On May 13, 2005, attorneys for the Center for Human Rights and Constitutional Law and Los Angeles Center for Law and Justice instituted a nation-wide class action in the U.S. District Court for the Central District of California on behalf of immigrant youth who were formerly dependents of state courts because they have been abused, abandoned, or neglected, and who petitioned for classification as "special immigrant juveniles" (SIJ) under the Immigration and Nationality Act (INA), 8 U.S.C. §§ 1101(a)(27)(J) & 1255(a).
To qualify for SIJ classification, an alien first had to receive a "predicate order" from a state juvenile court finding 1) that the child was dependent on the court or a state agency; 2) that the child was eligible for long-term foster care due to abuse, neglect or abandonment; and 3) that it would not be in the child's best interest to be returned to his or her home country. After receiving the predicate order, the juvenile could apply for SIJ status, and if granted, could then apply for adjustment to lawful permanent resident status under 8 U.S.C. §1255.
Certain restrictions affected minors applying for SIJ classification. The SIJ statute contained a provision, 8 U.S.C. §1101(a)(27)(J)(iii)(I), that limited state court jurisdiction with respect to immigrant children in federal custody ("in-custody minors"). The provision stated that a state court could not "determine the custody status or placement" of in-custody minors unless Immigration and Customs Enforcement ("ICE") specifically consented to state court jurisdiction. In addition to that "specific consent" restriction, the government also implemented "age-out" regulations, see 8 C.F.R. §§ 204.11(c)(1), 204.11(c)(5),205.1(a)(3)(iv)(A, C, & D), under which a minor would "age-out" of eligibility if the child turned 21 years old before being granted SIJ status or SIJ-based adjustment. Another restriction provided that any SIJ classified juvenile who was in removal proceedings could only seek adjustment of status from a Board of Immigration Appeals ("BIA") or immigration judge.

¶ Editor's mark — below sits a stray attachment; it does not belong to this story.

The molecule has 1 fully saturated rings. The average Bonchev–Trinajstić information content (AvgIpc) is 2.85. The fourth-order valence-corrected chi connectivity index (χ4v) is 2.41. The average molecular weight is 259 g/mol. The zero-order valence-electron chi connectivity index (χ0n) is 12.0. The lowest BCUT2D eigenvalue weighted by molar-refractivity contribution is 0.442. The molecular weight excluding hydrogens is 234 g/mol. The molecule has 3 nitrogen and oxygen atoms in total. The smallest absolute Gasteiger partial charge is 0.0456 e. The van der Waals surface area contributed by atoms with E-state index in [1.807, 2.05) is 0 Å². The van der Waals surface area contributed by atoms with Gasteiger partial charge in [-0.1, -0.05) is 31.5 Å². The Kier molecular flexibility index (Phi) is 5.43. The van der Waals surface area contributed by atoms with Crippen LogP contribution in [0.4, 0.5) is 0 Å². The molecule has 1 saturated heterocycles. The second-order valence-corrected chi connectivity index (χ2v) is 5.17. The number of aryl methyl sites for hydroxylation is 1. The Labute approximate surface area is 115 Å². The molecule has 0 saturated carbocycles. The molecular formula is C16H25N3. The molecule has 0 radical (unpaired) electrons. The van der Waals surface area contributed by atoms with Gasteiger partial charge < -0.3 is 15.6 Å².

Plaintiffs' class action lawsuit challenged those restrictions ("specific consent" provision, the "age-out" regulations and removal restriction) as unlawfully interfering with the abused minors' access to the courts, denying them due process and unreasonably delaying or restricting the adjudications of the minors' SIJ applications.
The government denied that the restrictions were unlawful and moved to dismiss the case for lack of jurisdiction and standing. The District Court (Judge Dean D. Pregerson) granted the motion in part and denied it in part. Plaintiffs were granted leave to amend their complaint, filing the fourth amended version in September 2006. Plaintiffs then moved for a TRO, a preliminary injunction and class certification. The government opposed the motions. At the request of the court, the parties filed cross-motions for partial summary judgment on certain questions of law raised by the case.
On January 8, 2008, Judge Pregerson certified the case as a class action, creating two subclasses: (1) a specific consent subclass (minors whose requests for specific consent to state court jurisdiction were denied or ignored by the government prior to their attaining 18 years of age) and (2) an age-out sub-class (minors whose petitions for SIJ classification were denied because of age-out regulations). He denied creation of a removal subclass for minors whose applications for SIJ-based adjustment of status were not adjudicated because they were in removal proceedings.